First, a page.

In his latest Wall Street Journal column (“Drugs That Are as Smart as Our Diseases”), biologist/author Matt Ridley bemoans the plummeting efficiency of drug discovery in the pharmaceutical industry. He points to a disturbing paradox: while identifying and sequencing genes of pathogens and cancer cells has become much cheaper in a short period of time, the number of new drug candidates (based at least in part on our knowledge of those genes) has dropped.
In his latest Wall Street Journal column (“Drugs That Are as Smart as Our Diseases”), biologist/author Matt Ridley bemoans the plummeting efficiency of drug discovery in the pharmaceutical industry. He points to a disturbing paradox: while identifying and sequencing genes of pathogens and cancer cells has become much cheaper in a short period of time, the number of new drug candidates (based at least in part on our knowledge of those genes) has dropped. According to Ridley, new molecule approvals per billions of dollars of inflation-adjusted R&D amounts to no more than one percent of the number of approvals in 1950. And as we’re all aware, this decline in innovation is all the more dire because the pharmaceutical industry needs to replace so-called “blockbuster” drugs that are about to lose their patent protections if it is to continue to keep investors satisfied and fuel future innovation.
So, why hasn’t the same industry that gave us statins, Herceptin®, and vaccines come up with a new generation of treatments? The biggest problem might lie in its success. Researchers today confront an enormous—and growing—amount of genetic and biochemical information as the search continues for newer, more effective drugs. As we generate more data, we are increasing our understanding of the complexity of biological processes underlying disease states. While this better understanding can lead to innovation, it also has uncovered obstacles. For example, scientists have found that signaling pathways leading to cancers are replete with redundancy, shortcuts and other molecular detours that block the activity of cancer drugs. Sometimes, these pathways can help eliminate or prevent cancer; at other times they can exacerbate it.
It also has become increasingly clear that cancers are not what we originally defined them to be. There are 200 types of cancer; most are defined by the tissue in which they are predominantly found or in which they originated (in the case of metastasis). This location-based classification was useful for surgical solutions (which were once the only options available), and could provide some sense of prognosis. However, these location-based classifications do not capture the biological diversity of cancer.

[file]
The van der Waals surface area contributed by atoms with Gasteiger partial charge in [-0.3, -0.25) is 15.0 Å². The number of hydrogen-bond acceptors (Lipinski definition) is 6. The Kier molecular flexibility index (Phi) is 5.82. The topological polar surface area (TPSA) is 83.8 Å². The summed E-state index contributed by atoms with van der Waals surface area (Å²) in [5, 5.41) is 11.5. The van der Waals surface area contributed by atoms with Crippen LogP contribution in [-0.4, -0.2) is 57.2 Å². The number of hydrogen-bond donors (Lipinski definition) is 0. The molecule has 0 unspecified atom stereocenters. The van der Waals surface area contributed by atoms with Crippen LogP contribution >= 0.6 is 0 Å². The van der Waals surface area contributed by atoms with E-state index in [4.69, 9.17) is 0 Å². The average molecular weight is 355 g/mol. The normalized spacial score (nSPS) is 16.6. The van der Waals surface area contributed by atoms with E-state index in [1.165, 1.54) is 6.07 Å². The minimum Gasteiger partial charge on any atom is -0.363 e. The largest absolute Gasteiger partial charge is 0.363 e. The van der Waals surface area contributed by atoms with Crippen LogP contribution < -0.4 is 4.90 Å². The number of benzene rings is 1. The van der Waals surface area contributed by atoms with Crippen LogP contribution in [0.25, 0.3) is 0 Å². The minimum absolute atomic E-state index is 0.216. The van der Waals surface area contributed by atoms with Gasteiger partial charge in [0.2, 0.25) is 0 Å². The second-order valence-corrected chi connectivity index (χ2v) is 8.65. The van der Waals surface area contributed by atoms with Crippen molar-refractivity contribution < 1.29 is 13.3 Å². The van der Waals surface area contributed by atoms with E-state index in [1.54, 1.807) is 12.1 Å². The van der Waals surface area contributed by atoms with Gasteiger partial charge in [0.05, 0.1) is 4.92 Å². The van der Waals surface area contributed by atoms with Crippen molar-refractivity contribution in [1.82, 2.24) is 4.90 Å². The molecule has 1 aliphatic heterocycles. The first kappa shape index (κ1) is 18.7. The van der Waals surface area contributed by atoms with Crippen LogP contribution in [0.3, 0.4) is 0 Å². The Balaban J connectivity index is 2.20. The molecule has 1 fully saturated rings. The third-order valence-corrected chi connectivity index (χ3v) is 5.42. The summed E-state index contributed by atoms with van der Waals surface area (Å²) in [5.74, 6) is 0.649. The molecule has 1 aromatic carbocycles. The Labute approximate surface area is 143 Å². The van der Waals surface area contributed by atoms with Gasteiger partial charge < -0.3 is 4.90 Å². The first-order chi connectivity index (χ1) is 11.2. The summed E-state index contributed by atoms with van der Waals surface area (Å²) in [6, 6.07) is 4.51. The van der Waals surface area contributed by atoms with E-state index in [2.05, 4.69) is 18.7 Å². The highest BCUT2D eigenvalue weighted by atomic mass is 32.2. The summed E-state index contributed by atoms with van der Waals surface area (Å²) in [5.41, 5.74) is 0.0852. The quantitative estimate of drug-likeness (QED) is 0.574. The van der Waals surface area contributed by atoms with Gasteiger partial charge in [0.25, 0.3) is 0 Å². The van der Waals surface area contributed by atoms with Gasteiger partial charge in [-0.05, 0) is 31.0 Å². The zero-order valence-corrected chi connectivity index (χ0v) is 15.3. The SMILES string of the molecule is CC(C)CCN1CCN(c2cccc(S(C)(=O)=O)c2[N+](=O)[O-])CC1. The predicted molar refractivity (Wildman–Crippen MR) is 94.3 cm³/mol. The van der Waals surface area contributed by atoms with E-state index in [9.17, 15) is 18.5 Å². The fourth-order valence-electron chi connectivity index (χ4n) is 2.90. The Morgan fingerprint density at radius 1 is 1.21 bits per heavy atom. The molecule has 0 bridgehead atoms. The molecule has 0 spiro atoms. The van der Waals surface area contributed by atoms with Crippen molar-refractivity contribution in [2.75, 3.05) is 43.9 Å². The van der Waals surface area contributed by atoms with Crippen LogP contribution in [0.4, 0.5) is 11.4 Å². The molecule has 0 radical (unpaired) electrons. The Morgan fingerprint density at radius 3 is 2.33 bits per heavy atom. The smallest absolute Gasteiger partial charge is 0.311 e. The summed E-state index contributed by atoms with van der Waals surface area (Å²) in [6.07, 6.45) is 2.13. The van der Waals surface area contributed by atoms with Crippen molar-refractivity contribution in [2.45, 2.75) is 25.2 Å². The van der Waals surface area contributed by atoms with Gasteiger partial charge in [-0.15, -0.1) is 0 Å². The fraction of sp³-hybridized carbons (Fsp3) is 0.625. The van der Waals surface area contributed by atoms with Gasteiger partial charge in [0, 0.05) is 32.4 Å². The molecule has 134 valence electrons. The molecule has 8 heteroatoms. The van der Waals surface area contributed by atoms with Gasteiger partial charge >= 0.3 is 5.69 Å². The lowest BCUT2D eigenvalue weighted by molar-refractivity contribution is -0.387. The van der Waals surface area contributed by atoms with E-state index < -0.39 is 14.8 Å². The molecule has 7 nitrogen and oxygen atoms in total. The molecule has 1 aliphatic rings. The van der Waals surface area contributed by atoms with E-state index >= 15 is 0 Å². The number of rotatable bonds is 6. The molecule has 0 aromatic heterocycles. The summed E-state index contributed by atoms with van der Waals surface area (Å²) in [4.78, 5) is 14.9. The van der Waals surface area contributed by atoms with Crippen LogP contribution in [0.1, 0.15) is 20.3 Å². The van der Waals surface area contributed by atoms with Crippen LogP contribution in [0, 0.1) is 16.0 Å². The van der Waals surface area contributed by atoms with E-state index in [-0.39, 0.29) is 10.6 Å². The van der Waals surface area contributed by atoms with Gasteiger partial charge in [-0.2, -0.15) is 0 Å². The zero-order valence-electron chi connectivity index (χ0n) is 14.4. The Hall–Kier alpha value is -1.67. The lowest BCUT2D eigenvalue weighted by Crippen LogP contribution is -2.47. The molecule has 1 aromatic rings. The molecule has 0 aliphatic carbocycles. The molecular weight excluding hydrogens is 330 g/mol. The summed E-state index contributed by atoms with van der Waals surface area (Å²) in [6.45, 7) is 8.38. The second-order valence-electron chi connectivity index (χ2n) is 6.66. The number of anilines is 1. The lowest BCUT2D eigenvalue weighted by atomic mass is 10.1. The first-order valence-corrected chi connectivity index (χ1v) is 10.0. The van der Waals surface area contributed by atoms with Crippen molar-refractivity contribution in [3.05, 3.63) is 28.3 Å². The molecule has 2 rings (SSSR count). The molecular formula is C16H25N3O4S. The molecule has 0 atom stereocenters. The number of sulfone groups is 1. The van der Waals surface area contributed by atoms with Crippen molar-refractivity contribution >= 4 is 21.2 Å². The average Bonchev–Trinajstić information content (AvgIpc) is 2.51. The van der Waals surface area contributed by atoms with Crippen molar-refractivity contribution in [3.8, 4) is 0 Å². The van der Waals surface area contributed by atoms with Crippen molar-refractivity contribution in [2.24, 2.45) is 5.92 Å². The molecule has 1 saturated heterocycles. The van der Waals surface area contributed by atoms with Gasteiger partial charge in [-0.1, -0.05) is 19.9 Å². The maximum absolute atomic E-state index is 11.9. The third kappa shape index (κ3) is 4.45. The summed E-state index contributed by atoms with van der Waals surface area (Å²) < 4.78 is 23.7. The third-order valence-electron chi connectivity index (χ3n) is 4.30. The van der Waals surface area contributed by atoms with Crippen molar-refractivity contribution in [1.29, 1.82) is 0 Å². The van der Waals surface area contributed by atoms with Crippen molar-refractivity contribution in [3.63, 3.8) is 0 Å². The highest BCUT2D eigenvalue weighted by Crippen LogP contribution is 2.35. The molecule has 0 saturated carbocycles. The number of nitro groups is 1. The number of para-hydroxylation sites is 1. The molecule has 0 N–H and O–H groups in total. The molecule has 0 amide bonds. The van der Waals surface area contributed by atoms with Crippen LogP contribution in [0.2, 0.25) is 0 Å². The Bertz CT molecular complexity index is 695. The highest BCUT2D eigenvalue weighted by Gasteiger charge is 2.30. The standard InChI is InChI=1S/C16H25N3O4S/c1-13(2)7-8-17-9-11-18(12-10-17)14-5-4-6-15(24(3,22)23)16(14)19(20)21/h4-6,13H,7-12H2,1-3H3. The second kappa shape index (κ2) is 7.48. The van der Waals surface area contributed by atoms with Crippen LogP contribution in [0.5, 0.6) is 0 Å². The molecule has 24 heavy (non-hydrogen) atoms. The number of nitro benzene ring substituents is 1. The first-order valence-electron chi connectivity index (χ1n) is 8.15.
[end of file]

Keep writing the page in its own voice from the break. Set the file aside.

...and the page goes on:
Herceptin® provides a useful glimpse into cancer’s complexity (as well as into the challenges in treating cancer’s manifestations). When introduced, Herceptin proved very effective against breast cancers triggered by mutations in HER2. However, many cancers are resistant to Herceptin, and researchers are now using a “Whack-a-Mole” approach, relying on successive hammer attacks to fight multiple mutations and pathways that pop-up to bypass effects of the “targeted” drug. In fact, Tanizaki and colleagues (full text by subscription) found that HER2, HER3 and MET are factors not only in breast cancer, but lung cancer as well. It’s possible that the “Whack-a-Mole” approach can address the multiple targets that characterize the molecular mechanisms of cancer, while addressing cancers by their genomic and signaling profiles. But that approach will become more effective in those cases where we can simultaneously hit multiple drug targets. It involves taking cancer treatment to the next level.
Clearly, finding the “moles” and utilizing “multiple hammers” will require more and more information, and represents a change in drug discovery strategy from the “one disease-one target” biochemical approach. The World Health Organization has recommended reclassifying lung cancers (subscription required for full text) by immunohistochemical criteria, for example, and continues to work on expanding definitions of cancers to gene or cell signal.
Revisiting the earlier-raised question of “Why the dearth in a new generation of treatments,” I wonder: Will this change in drug discovery strategy help us develop more effective drugs for cancer patients? Can advances in areas like systems biology find more answers that will lead to new options in the treatment of cancer and other diseases? Can we move beyond the “Whack-a Mole” hammer to make smarter treatments? Please share your thoughts with us here.
This post was originally published on the Popper and Co Blog.